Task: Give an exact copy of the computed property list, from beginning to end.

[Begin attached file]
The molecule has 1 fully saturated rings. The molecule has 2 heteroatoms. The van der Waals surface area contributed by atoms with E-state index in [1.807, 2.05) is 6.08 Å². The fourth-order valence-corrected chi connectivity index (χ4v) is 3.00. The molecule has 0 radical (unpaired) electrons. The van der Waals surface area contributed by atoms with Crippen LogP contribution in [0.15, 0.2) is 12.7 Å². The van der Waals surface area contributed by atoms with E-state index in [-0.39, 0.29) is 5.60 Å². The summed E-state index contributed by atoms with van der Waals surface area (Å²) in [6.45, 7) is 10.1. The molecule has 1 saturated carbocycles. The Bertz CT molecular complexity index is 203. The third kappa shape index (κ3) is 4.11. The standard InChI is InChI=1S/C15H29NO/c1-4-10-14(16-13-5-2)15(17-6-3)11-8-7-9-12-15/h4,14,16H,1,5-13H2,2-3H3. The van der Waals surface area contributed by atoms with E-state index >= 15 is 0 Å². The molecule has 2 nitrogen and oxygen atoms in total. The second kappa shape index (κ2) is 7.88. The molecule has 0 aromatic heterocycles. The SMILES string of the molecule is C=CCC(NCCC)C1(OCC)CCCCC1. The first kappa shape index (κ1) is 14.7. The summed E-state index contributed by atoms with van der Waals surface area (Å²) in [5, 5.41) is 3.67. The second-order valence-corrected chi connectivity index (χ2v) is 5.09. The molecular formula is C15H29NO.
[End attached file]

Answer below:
The molecule has 1 fully saturated rings. The molecule has 2 heteroatoms. The van der Waals surface area contributed by atoms with E-state index in [1.807, 2.05) is 6.08 Å². The fourth-order valence-corrected chi connectivity index (χ4v) is 3.00. The molecule has 0 radical (unpaired) electrons. The van der Waals surface area contributed by atoms with Crippen LogP contribution in [0.15, 0.2) is 12.7 Å². The van der Waals surface area contributed by atoms with E-state index in [-0.39, 0.29) is 5.60 Å². The summed E-state index contributed by atoms with van der Waals surface area (Å²) in [6.45, 7) is 10.1. The molecule has 1 saturated carbocycles. The Bertz CT molecular complexity index is 203. The third kappa shape index (κ3) is 4.11. The standard InChI is InChI=1S/C15H29NO/c1-4-10-14(16-13-5-2)15(17-6-3)11-8-7-9-12-15/h4,14,16H,1,5-13H2,2-3H3. The van der Waals surface area contributed by atoms with E-state index >= 15 is 0 Å². The molecule has 2 nitrogen and oxygen atoms in total. The second kappa shape index (κ2) is 7.88. The molecule has 0 aromatic heterocycles. The SMILES string of the molecule is C=CCC(NCCC)C1(OCC)CCCCC1. The first kappa shape index (κ1) is 14.7. The summed E-state index contributed by atoms with van der Waals surface area (Å²) in [5, 5.41) is 3.67. The second-order valence-corrected chi connectivity index (χ2v) is 5.09. The molecular formula is C15H29NO.